Oxytocin Bonding With Baby


Oxytocin is the hormone responsible for that warm feeling we get inside when we see someone we love. It influences brain development, social bonding, and pain management. Oxytocin is produced in the hypothalamus and released during childbirth, skin to skin, and breastfeeding.

What is Oxytocin?

Oxytocin is commonly referred to as the “love hormone or drug”. It increases during hugging, breastfeeding, and when you smell a newborn baby. An increase in oxytocin levels usually makes you feel warm and fuzzy inside!

Natural Oxytocin Flow

Oxytocin flows naturally, but the synthetic version, Pitocin, is commonly used for inductions and for managing postpartum hemorrhages for new mothers.

Oxytocin is responsible for contractions in labor and postpartum. There is also a release of oxytocin after birth that causes your senses to be intensified. This allows you to connect with the smell and feel of your baby, and them with yours. You may hear the term “golden hour” to describe the hour after birth when oxytocin flow and skin to skin facilitates mother-infant bonding.

Scientists have actually concluded that animals with high levels of oxytocin tend to be more nurturing to their offspring than those with lower levels. Oxytocin plays a major role in bonding.

Higher levels of oxytocin throughout pregnancy may cause mothers to engage in more maternal behaviors after giving birth. Bonding behavior practices, such as singing special songs and bathing an infant in a special way, have been observed (Scatliffe et al.).

There is no limit on oxytocin flow and bonding. Even if your baby is no longer a newborn you can still do different activities to increase your bond with your baby.

20px-space

The Newborn Baby Smell

The newborn baby smell sets off the same oxytocin receptors in the brain that drugs set off. When women smelled baby clothes in a recent study (reported by the Smithsonian Magazine), MRI showed the parts of the brain associated with reward learning lighting up. The reaction appeared to be stronger in mothers and was similar to the reaction seen in patients using mental health drugs.

20px-space

The Benefits of Oxytocin

1. Parent-Baby Bonding

Oxytocin is vital in bonding between a parent and baby

2. Stress Responses

Oxytocin lowers blood pressure and cortisol (stress hormone) levels. It serves as a great boost for your postpartum well-being and mental health.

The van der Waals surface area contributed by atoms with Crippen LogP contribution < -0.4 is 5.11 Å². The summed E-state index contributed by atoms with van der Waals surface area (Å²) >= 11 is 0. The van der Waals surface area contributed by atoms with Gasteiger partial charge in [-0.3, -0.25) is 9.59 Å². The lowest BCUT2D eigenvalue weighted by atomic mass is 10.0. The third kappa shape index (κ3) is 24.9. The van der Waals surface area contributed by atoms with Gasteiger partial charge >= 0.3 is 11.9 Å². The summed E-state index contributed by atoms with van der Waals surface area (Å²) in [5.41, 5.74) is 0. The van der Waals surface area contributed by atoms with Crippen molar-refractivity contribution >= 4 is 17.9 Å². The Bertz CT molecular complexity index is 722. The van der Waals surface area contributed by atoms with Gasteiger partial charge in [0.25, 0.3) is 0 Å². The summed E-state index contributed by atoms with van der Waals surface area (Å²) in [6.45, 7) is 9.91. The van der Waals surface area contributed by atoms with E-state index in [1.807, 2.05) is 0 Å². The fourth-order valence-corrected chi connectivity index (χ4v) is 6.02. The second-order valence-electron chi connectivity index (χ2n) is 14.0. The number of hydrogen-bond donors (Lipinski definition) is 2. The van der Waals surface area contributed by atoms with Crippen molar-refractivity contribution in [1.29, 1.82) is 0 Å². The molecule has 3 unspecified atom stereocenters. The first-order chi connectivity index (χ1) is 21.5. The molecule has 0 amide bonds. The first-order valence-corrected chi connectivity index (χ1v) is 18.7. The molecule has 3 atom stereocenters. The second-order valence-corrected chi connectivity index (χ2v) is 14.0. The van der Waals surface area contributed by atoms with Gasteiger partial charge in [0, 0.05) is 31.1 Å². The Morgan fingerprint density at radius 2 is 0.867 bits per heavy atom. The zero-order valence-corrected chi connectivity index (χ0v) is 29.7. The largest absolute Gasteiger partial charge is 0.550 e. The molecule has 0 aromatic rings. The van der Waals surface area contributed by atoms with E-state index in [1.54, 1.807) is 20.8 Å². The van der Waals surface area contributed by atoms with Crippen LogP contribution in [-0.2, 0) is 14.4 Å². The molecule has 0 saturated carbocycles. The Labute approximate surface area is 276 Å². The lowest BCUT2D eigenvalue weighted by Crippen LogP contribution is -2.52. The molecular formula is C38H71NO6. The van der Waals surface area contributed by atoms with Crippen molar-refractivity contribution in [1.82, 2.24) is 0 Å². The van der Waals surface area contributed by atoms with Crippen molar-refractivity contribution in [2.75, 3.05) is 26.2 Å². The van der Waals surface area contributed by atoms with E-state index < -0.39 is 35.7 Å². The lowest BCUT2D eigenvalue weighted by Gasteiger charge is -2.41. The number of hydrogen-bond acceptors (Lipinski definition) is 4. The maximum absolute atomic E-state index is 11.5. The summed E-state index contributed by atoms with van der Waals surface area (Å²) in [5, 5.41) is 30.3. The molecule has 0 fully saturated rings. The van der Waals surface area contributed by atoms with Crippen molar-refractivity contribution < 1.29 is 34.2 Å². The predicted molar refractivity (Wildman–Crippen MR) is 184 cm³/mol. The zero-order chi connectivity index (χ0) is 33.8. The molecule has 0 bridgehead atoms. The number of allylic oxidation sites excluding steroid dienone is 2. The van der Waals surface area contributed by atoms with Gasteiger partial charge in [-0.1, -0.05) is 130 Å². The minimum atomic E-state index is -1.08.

20px-space

Skin-to-Skin

When you spend time having skin-to-skin contact with your baby you will likely experience higher oxytocin levels. Take time to cuddle your baby and become familiar with how they smell and feel, allowing them the same opportunity to become familiar with you. This type of pair bonding is the ultimate way to increase your oxytocin system and strengthen the bond between you and your baby.

Skin to skin can be done while resting in bed, nursing, or baby-wearing. You can baby wear topless and place a large cardigan or zip-up hoodie over the carrier to stay warm.

20px-space

Happy Food

Oxytocin can be found in a different variety of food, especially the ones containing Vitamin D, Vitamin C, magnesium and dietary fats: fatty fish, mushrooms, peppers, tomatoes, spinach, avocados are all great choices.

20px-space

Oxytocin and Development

Research is suggesting that oxytocin responses actually increase IQ. A study showed that skin to skin promotes brain development in infants (Hardin et al.).

Mother and infant pairs that practiced “Kangaroo Care” showed increased oxytocin along with decreases in stress. Bonding during infancy can positively influence both neuro-development trajectories and an infant’s nervous system.

About the Author

Jess Kimball

Doula

Sources

  • JS Hardin, NA Jones, KD Mize, M. Platt. “Infant behavior and development parent-training with kangaroo care impacts infant neurophysiological development & mother-infant neuroendocrine activity.” Infant Behav Dev, 5 (2020), Article 101416.
  • Scatliffe N, Casavant S, Vittner D, Cong X. “Oxytocin and early parent-infant interactions: A systematic review.” Int J Nurs Sci. 2019 Sep 12;6(4):445-453. doi: 10.1016/j.ijnss.2019.09.009. PMID: 31728399; PMCID: PMC6838998.